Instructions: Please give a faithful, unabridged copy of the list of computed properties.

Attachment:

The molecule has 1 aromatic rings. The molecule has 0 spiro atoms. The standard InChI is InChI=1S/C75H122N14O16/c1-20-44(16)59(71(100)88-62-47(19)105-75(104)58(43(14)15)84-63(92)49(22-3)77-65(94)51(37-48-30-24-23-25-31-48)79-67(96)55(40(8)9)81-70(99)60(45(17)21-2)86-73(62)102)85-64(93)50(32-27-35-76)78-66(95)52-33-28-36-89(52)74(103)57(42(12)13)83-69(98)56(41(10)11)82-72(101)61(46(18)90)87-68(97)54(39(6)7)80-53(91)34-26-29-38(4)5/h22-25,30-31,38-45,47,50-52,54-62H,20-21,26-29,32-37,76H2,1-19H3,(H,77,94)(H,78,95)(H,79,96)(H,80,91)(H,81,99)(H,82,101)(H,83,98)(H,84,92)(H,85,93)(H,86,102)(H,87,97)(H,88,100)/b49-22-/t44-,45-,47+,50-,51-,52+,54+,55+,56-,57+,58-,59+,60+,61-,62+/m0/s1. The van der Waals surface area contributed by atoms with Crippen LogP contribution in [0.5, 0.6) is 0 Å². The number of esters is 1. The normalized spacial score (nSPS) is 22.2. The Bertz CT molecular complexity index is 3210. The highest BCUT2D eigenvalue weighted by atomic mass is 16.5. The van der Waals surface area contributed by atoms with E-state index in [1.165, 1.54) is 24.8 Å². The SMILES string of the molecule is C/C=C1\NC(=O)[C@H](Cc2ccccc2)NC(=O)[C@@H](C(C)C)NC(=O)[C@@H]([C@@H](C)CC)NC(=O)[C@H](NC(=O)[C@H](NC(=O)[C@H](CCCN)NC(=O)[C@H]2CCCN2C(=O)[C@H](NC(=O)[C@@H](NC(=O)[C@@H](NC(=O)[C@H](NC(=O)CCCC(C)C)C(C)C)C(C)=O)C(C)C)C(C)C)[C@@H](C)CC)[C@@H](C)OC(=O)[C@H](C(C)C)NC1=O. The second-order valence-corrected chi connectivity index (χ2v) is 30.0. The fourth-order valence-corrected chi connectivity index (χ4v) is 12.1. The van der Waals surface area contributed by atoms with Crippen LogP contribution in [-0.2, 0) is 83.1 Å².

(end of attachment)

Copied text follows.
The molecule has 1 aromatic rings. The molecule has 0 spiro atoms. The standard InChI is InChI=1S/C75H122N14O16/c1-20-44(16)59(71(100)88-62-47(19)105-75(104)58(43(14)15)84-63(92)49(22-3)77-65(94)51(37-48-30-24-23-25-31-48)79-67(96)55(40(8)9)81-70(99)60(45(17)21-2)86-73(62)102)85-64(93)50(32-27-35-76)78-66(95)52-33-28-36-89(52)74(103)57(42(12)13)83-69(98)56(41(10)11)82-72(101)61(46(18)90)87-68(97)54(39(6)7)80-53(91)34-26-29-38(4)5/h22-25,30-31,38-45,47,50-52,54-62H,20-21,26-29,32-37,76H2,1-19H3,(H,77,94)(H,78,95)(H,79,96)(H,80,91)(H,81,99)(H,82,101)(H,83,98)(H,84,92)(H,85,93)(H,86,102)(H,87,97)(H,88,100)/b49-22-/t44-,45-,47+,50-,51-,52+,54+,55+,56-,57+,58-,59+,60+,61-,62+/m0/s1. The van der Waals surface area contributed by atoms with Crippen LogP contribution in [0.5, 0.6) is 0 Å². The number of esters is 1. The normalized spacial score (nSPS) is 22.2. The Bertz CT molecular complexity index is 3210. The highest BCUT2D eigenvalue weighted by atomic mass is 16.5. The van der Waals surface area contributed by atoms with E-state index in [1.165, 1.54) is 24.8 Å². The SMILES string of the molecule is C/C=C1\NC(=O)[C@H](Cc2ccccc2)NC(=O)[C@@H](C(C)C)NC(=O)[C@@H]([C@@H](C)CC)NC(=O)[C@H](NC(=O)[C@H](NC(=O)[C@H](CCCN)NC(=O)[C@H]2CCCN2C(=O)[C@H](NC(=O)[C@@H](NC(=O)[C@@H](NC(=O)[C@H](NC(=O)CCCC(C)C)C(C)C)C(C)=O)C(C)C)C(C)C)[C@@H](C)CC)[C@@H](C)OC(=O)[C@H](C(C)C)NC1=O. The second-order valence-corrected chi connectivity index (χ2v) is 30.0. The fourth-order valence-corrected chi connectivity index (χ4v) is 12.1. The van der Waals surface area contributed by atoms with Crippen LogP contribution in [-0.2, 0) is 83.1 Å².